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If you have never heard of Jose Alvarenga, you will want to hear his incredible story of survival at sea.

I first heard this story last year while reading 438 Days—by Jonathan Franklin.

The Big Idea—While many of us have faced increased isolation during the pandemic, we can draw encouragement and inspiration from this man—who was contained to a space no larger than 24 feet—for more than a year.

The story

Jose Alvarenga was born in Garita Palmera, Ahuachapán, El Salvador in 1975.

He fled his childhood home in his 20’s—hoping to leave behind his troubled past.

During a bar fight gone wrong, Alvarenga was stabbed eleven times. One of the assailants was mysteriously killed a few days later, and Alvarenga was blamed. He was apparently placed on a hit list.

Since El Salvador had one of the highest murder rates in the world—he feared for his safety and left the country—leaving behind his girlfriend, parents, and only daughter.

He eventually settled in the small fishing village of Costa Azul, Mexico—where he was known as a fun-loving, hard-partying, tireless fisherman.

As he had been doing for years—on November 17th, 2012—Alvarenga stocked his small motorized 24-foot fiberglass skiff to set out for what should have been a 30-hour deep-sea fishing trip.

He hoped to bring back an impressive haul that would yield a big paycheck.

He took with him only a small amount of food, fishing tools, and an emergency radio.

His usual fishing partner backed out last minute—forcing him to take a far less experienced crew member—a 23-year-old youth named Ezekiel Cordoba.

After only a few hours, the trip was looking good—the two men were overloaded with more than 1,100 pounds of fish—which they packed into an icebox about the size of a refrigerator.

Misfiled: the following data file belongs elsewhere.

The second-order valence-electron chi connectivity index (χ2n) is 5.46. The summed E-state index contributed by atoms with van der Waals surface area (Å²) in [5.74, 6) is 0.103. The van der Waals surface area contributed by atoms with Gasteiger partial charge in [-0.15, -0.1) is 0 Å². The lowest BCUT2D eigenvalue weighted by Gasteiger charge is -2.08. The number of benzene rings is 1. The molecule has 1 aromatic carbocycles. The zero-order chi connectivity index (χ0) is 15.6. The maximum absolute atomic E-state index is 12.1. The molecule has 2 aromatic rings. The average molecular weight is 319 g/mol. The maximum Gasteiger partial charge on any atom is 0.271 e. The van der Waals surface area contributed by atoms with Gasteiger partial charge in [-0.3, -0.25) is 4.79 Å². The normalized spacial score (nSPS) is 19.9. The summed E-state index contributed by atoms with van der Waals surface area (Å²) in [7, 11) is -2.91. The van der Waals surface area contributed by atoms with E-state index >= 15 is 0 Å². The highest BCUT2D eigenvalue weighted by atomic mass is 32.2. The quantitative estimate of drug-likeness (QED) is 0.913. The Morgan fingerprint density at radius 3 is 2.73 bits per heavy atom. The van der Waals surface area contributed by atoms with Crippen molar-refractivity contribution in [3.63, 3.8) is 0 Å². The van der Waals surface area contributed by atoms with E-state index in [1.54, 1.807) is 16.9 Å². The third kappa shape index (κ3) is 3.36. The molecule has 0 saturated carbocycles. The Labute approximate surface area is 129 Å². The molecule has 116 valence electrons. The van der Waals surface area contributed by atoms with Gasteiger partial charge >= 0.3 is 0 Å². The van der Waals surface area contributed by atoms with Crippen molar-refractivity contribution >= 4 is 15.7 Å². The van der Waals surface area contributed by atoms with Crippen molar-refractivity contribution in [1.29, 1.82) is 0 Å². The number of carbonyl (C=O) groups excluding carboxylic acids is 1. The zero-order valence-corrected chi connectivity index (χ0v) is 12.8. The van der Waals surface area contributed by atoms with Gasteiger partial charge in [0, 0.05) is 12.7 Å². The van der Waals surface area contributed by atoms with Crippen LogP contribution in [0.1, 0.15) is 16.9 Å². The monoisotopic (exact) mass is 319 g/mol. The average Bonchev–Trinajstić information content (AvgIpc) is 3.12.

Not long after, they were hit by a large storm which destroyed their motor and damaged the radio before they could give their coordinates to potential rescuers.

The storm lasted 5 days—forcing them to throw their bountiful catch overboard—in a futile attempt to steer back to shore.

When the storm cleared, they were adrift and floating out to sea with no food and pitiful supplies.

Alvarenga showed incredible discipline and grit.

Having spent much of his life at sea, he set to work every day storing rainwater and catching anything he could—a disgusting buffet of raw jellyfish, turtles, and even seabirds unlucky enough to land on the railing of their small vessel—with his bare hands.

Weeks turned into months.

When water was scarce, the men survived off of a mixture of turtle’s blood and their own urine to stay hydrated.

But after 4 months, the younger Cordoba could not bring himself to consume any more of this revolting diet—and finally succumbed to death from starvation.

Apparently for psychological comfort, Alvarenga kept Cordoba’s lifeless body on board for 6 more days, conversing with him regularly.

Alvarenga would drift for 9 more months alone, losing most of his clothing, and escaping the scorching sun under the cover of the boat’s icebox.

During this time, he was passed by several large transoceanic container ships, but he would pass by them too small to be seen. Each time was a crushing blow to his morale.

He kept his mind occupied by charting the phases of the moon or imagining what he might say to his family members whom he had not seen in more than 8 years.

He occasionally decided to leave his boat for a swim, only to be chased back on board by circling sharks.

When asked how he endured such isolation and torment during his journey, he said that his strong religious faith sustained him.

On January 30th, 2014—after 438 days at sea—he finally spotted land.

He threw himself from the boat and swam naked to the shore, holding only a small fishing knife.

He made landfall in a remote corner of the Marshall Islands.